This month’s Reading Round Up offers a collection of some of the best articles I read last month, covering topics including Barry Jenkins, ALA, and Tsupu . Plus a list of my own written work. Get those tabs ready!
Short fiction: Must-Read Speculative Short Fiction: May 2021
Book review: “Local Star” by Aimee Ogden
Book review: “Depart, Depart!” by Sim Kern
Book review: “The Future God of Love” by Dilman Dila
Book review: “The Fourth Island” by Sarah Tolmie
Book review: “After the Dragons” by Cynthia Zhang
“Barry Jenkins Felt His Way Through The Underground Railroad” by Matt Zoller Seitz for Vulture: “Rather than a straightforward, literal-minded transcription of the book, Jenkins and his collaborators worked intuitively all through the production, creating a historical dream and nightmare. They made bold decisions on the fly, drawing on scripture, myths, legends, paintings, and their own instincts about how to visualize the emotional interiors of the main characters. Recently, Jenkins and I parsed those decisions over the course of two separate wide-ranging discussions, considering the advantages and limitations of longform storytelling, the use of subjective filmmaking techniques to get into characters’ heads, the interplay of image, sound, and music, and the pleasures and dangers of letting your unconscious guide you.”
“Goodbye, ALA” by April Hathcock: “Don’t get me wrong, I respect those who have been and continue to fight to make the organization a better space. I honor their belief that meaningful change is possible. I just don’t see it ever happening.”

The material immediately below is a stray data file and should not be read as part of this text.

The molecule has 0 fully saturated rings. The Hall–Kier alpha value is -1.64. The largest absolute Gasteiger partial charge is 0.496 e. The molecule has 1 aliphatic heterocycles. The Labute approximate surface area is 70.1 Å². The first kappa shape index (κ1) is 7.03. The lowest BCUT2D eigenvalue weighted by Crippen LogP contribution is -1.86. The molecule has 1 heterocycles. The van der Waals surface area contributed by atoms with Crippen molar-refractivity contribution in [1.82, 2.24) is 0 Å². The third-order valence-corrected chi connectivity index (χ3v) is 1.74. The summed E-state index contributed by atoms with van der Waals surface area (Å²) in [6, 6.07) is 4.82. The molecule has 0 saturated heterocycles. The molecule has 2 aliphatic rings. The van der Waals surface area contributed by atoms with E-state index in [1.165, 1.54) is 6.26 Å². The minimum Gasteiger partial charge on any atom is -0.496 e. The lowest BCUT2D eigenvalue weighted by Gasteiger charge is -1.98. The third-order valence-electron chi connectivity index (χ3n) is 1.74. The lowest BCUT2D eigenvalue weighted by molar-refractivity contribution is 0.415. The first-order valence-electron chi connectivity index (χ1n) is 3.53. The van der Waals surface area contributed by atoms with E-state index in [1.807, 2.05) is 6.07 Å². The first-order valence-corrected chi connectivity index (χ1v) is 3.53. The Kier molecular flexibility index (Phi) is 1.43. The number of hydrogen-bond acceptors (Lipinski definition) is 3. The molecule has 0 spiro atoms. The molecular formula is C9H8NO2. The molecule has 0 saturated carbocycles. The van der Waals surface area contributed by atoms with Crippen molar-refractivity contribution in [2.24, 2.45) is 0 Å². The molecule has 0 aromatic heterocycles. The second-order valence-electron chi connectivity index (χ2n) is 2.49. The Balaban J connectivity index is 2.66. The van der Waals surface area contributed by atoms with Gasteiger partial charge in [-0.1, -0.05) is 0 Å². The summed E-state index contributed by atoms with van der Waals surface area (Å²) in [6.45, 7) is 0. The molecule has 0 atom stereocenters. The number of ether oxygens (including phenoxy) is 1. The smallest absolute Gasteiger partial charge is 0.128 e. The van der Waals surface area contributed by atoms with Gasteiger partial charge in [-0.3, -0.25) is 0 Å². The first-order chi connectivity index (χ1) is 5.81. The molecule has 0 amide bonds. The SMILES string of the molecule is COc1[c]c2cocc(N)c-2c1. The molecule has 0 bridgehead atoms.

“The Last Woman From Petaluma” by Greg Sarris for KCET: “Her Indian name, or at least one of her Indian names, the only one any of us know, was Tsupu. She was my great-great-grandfather’s mother, or my great-great-great grandmother, and, again as far as any of us know, the last native of Petaluma, not the city we know today, but the ancient Coast Miwok village of the same name.”
“The Onion’s Guide To Critical Race Theory” for The Onion: “Q: Should critical race theory be taught in our schools?
A: Not unless we’re aiming for fewer white supremacists.
Q: Won’t teaching it just make other kids hate my white children?
A: Your kids are already insufferable and widely despised.”
“Cruella Is the Girl-Bossification of the Madwoman” by Angelica Jade Bastién for Vulture: “That Cruella is an atrocity with neither purpose nor soul shouldn’t come as a surprise. It is, after all, another in a long line of IP mining nostalgia and better works of the past that Disney is more than happy to keep churning out. Hollywood is an industry too myopic to understand its past and too inert to move into a more artistically dynamic future. But it’s the way this tepid film operates that makes it galling.”